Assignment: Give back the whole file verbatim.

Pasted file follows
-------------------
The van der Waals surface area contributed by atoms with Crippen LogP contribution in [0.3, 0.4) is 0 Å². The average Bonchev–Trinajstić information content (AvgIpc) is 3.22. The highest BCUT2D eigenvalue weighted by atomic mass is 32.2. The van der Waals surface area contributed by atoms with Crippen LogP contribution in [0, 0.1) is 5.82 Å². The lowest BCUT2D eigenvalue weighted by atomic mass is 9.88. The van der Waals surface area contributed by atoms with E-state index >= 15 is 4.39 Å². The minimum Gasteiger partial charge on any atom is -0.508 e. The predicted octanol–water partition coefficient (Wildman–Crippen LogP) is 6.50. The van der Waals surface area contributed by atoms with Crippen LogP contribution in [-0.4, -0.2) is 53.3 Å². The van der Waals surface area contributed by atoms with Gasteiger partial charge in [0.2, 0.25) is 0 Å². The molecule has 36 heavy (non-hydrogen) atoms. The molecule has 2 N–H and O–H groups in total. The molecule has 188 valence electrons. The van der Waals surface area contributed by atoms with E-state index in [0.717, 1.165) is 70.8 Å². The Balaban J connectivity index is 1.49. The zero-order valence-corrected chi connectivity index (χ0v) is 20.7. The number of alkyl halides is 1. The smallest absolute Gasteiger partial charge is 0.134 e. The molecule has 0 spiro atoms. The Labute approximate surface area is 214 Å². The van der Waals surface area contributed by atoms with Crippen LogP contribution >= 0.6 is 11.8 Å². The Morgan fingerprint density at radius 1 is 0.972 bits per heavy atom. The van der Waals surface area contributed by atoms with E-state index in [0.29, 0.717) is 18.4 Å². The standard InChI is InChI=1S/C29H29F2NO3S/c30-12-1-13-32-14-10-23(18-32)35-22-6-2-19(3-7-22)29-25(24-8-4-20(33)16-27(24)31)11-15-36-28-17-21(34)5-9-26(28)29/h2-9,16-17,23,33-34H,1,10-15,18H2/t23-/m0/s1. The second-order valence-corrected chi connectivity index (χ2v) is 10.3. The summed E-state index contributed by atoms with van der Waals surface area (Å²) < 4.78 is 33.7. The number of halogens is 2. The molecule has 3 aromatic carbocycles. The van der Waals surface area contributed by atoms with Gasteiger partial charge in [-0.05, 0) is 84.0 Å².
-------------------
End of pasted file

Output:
The van der Waals surface area contributed by atoms with Crippen LogP contribution in [0.3, 0.4) is 0 Å². The average Bonchev–Trinajstić information content (AvgIpc) is 3.22. The highest BCUT2D eigenvalue weighted by atomic mass is 32.2. The van der Waals surface area contributed by atoms with Crippen LogP contribution in [0, 0.1) is 5.82 Å². The lowest BCUT2D eigenvalue weighted by atomic mass is 9.88. The van der Waals surface area contributed by atoms with E-state index >= 15 is 4.39 Å². The minimum Gasteiger partial charge on any atom is -0.508 e. The predicted octanol–water partition coefficient (Wildman–Crippen LogP) is 6.50. The van der Waals surface area contributed by atoms with Crippen LogP contribution in [-0.4, -0.2) is 53.3 Å². The van der Waals surface area contributed by atoms with Gasteiger partial charge in [0.2, 0.25) is 0 Å². The molecule has 36 heavy (non-hydrogen) atoms. The molecule has 2 N–H and O–H groups in total. The molecule has 188 valence electrons. The van der Waals surface area contributed by atoms with E-state index in [0.717, 1.165) is 70.8 Å². The Balaban J connectivity index is 1.49. The zero-order valence-corrected chi connectivity index (χ0v) is 20.7. The number of alkyl halides is 1. The smallest absolute Gasteiger partial charge is 0.134 e. The molecule has 0 spiro atoms. The Labute approximate surface area is 214 Å². The van der Waals surface area contributed by atoms with Crippen LogP contribution >= 0.6 is 11.8 Å². The Morgan fingerprint density at radius 1 is 0.972 bits per heavy atom. The van der Waals surface area contributed by atoms with E-state index in [0.29, 0.717) is 18.4 Å². The standard InChI is InChI=1S/C29H29F2NO3S/c30-12-1-13-32-14-10-23(18-32)35-22-6-2-19(3-7-22)29-25(24-8-4-20(33)16-27(24)31)11-15-36-28-17-21(34)5-9-26(28)29/h2-9,16-17,23,33-34H,1,10-15,18H2/t23-/m0/s1. The second-order valence-corrected chi connectivity index (χ2v) is 10.3. The summed E-state index contributed by atoms with van der Waals surface area (Å²) < 4.78 is 33.7. The number of halogens is 2. The molecule has 3 aromatic carbocycles. The van der Waals surface area contributed by atoms with Gasteiger partial charge in [-0.05, 0) is 84.0 Å².